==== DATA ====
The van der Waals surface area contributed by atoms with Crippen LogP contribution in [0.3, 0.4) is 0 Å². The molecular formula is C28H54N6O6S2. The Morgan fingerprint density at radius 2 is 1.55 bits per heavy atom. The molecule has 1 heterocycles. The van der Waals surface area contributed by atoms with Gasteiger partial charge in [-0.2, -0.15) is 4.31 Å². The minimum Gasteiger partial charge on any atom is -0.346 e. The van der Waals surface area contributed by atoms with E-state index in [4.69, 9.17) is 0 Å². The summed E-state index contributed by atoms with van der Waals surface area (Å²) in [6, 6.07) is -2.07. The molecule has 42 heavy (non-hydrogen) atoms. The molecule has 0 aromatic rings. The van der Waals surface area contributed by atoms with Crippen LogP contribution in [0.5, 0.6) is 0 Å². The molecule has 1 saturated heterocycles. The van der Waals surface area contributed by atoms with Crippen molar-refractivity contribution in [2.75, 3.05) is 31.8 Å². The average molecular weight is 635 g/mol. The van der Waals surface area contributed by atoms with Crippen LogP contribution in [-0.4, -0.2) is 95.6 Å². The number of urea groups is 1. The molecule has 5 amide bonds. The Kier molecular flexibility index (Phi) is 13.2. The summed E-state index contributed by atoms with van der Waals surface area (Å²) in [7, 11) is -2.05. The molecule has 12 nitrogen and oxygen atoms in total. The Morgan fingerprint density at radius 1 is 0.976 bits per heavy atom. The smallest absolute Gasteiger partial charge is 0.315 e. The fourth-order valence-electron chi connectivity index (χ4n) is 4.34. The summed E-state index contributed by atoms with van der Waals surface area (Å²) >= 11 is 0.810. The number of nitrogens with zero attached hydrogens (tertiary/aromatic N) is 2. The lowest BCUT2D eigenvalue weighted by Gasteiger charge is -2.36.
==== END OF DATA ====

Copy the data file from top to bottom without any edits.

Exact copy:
The van der Waals surface area contributed by atoms with Crippen LogP contribution in [0.3, 0.4) is 0 Å². The molecular formula is C28H54N6O6S2. The Morgan fingerprint density at radius 2 is 1.55 bits per heavy atom. The molecule has 1 heterocycles. The van der Waals surface area contributed by atoms with Gasteiger partial charge in [-0.2, -0.15) is 4.31 Å². The minimum Gasteiger partial charge on any atom is -0.346 e. The van der Waals surface area contributed by atoms with E-state index in [4.69, 9.17) is 0 Å². The summed E-state index contributed by atoms with van der Waals surface area (Å²) in [6, 6.07) is -2.07. The molecule has 42 heavy (non-hydrogen) atoms. The molecule has 0 aromatic rings. The van der Waals surface area contributed by atoms with Crippen LogP contribution in [0.5, 0.6) is 0 Å². The molecule has 1 saturated heterocycles. The van der Waals surface area contributed by atoms with Crippen molar-refractivity contribution in [2.75, 3.05) is 31.8 Å². The average molecular weight is 635 g/mol. The van der Waals surface area contributed by atoms with Crippen LogP contribution in [-0.4, -0.2) is 95.6 Å². The number of urea groups is 1. The molecule has 5 amide bonds. The Kier molecular flexibility index (Phi) is 13.2. The summed E-state index contributed by atoms with van der Waals surface area (Å²) in [7, 11) is -2.05. The molecule has 12 nitrogen and oxygen atoms in total. The Morgan fingerprint density at radius 1 is 0.976 bits per heavy atom. The smallest absolute Gasteiger partial charge is 0.315 e. The fourth-order valence-electron chi connectivity index (χ4n) is 4.34. The summed E-state index contributed by atoms with van der Waals surface area (Å²) >= 11 is 0.810. The number of nitrogens with zero attached hydrogens (tertiary/aromatic N) is 2. The lowest BCUT2D eigenvalue weighted by Gasteiger charge is -2.36.